Size 3/5

A healthy, male Golden Retriever stands at around 2 feet tall and shouldn’t weigh more than 70 pounds. The average Golden Retriever size falls in the upper-middle of dog breeds, or as their owners like to say, “Not too big. Not too small.”

Trainability

Easy to train 5/5

With proper training, Goldens can comprehend complex commands and complete multi-part tasks. Goldens are one of the easiest dogs to train and always looking for new ways to please their owners, so training should come easy.

Intelligence 5/5

Despite their happy-go-lucky goofball demeanor, Golden Retrievers are highly intelligent. Their adaptability, communication skills, and sensitivity to human emotions make their intelligence indisputable. When ranking breeds by intelligence, Golden Retrievers are routinely in the top five.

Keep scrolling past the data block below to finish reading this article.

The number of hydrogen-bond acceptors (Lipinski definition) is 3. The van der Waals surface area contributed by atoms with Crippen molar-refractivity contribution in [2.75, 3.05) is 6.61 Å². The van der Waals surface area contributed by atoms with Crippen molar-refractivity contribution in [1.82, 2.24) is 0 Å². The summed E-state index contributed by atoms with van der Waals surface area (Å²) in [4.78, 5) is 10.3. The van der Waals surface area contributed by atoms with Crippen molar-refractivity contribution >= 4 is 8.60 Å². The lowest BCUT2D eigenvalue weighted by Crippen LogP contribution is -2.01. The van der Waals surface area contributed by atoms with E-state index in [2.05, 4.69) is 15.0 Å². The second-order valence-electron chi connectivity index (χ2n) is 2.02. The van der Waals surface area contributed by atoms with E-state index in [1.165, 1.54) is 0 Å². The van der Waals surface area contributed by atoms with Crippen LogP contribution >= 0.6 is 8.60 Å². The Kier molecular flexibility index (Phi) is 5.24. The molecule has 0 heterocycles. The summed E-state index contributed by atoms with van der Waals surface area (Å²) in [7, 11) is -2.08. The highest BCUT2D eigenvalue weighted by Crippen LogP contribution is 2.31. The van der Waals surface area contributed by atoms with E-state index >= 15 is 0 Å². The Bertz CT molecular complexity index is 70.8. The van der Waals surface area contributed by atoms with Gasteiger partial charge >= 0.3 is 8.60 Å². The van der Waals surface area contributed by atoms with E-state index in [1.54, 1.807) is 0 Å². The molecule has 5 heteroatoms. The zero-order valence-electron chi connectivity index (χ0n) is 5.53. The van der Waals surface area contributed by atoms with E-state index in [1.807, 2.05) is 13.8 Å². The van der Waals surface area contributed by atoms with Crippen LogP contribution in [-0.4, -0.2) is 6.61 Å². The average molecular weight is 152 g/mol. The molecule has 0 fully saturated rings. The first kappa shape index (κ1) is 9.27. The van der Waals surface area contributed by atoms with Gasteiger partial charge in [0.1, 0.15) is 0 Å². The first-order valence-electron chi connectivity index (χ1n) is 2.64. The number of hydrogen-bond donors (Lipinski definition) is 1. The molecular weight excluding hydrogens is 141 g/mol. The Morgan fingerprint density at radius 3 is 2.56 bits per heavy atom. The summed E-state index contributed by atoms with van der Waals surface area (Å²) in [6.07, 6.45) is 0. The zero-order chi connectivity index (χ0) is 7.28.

Prey drive 2/5

Golden Retrievers were once bred as hunting companions, but that doesn’t mean they’re eager to find prey. On average, Goldens are more interested in their human companions than finding smaller animals to catch.

Tendency to Bark/Howl 2/5

A naturally quiet breed, the Golden Retriever dog breed will usually only bark as a friendly “hello” rather than a menacing threat. These dogs are one of the friendliest dog breeds and weren’t bred as watchdogs, so they use their bark primarily to get the attention of their owner.

Wanderlust potential 2/5